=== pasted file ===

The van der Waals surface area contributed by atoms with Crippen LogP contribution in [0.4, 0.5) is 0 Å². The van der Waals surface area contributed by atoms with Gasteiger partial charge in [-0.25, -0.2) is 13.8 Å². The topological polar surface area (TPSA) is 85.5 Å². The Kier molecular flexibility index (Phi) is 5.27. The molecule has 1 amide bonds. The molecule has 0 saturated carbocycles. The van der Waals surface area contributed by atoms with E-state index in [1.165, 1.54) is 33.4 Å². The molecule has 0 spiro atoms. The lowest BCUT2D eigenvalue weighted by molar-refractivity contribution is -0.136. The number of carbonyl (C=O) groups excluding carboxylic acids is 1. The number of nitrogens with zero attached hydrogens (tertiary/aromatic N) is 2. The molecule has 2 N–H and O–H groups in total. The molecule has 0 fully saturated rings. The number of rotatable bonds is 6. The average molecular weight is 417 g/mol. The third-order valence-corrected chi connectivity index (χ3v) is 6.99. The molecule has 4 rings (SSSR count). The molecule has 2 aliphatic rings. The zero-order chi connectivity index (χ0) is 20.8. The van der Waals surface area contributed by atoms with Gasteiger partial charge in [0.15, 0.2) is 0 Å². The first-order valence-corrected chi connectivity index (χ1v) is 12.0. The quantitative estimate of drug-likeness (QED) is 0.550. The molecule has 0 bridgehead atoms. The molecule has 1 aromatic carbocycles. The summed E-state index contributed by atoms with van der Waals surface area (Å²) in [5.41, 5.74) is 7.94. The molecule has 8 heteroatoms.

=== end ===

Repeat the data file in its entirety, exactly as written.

The van der Waals surface area contributed by atoms with Crippen LogP contribution in [0.4, 0.5) is 0 Å². The van der Waals surface area contributed by atoms with Gasteiger partial charge in [-0.25, -0.2) is 13.8 Å². The topological polar surface area (TPSA) is 85.5 Å². The Kier molecular flexibility index (Phi) is 5.27. The molecule has 1 amide bonds. The molecule has 0 saturated carbocycles. The van der Waals surface area contributed by atoms with E-state index in [1.165, 1.54) is 33.4 Å². The molecule has 0 spiro atoms. The lowest BCUT2D eigenvalue weighted by molar-refractivity contribution is -0.136. The number of carbonyl (C=O) groups excluding carboxylic acids is 1. The number of nitrogens with zero attached hydrogens (tertiary/aromatic N) is 2. The molecule has 2 N–H and O–H groups in total. The molecule has 0 fully saturated rings. The number of rotatable bonds is 6. The average molecular weight is 417 g/mol. The third-order valence-corrected chi connectivity index (χ3v) is 6.99. The molecule has 4 rings (SSSR count). The molecule has 2 aliphatic rings. The zero-order chi connectivity index (χ0) is 20.8. The van der Waals surface area contributed by atoms with Gasteiger partial charge in [0.15, 0.2) is 0 Å². The first-order valence-corrected chi connectivity index (χ1v) is 12.0. The quantitative estimate of drug-likeness (QED) is 0.550. The molecule has 0 bridgehead atoms. The molecule has 1 aromatic carbocycles. The summed E-state index contributed by atoms with van der Waals surface area (Å²) in [5.41, 5.74) is 7.94. The molecule has 8 heteroatoms.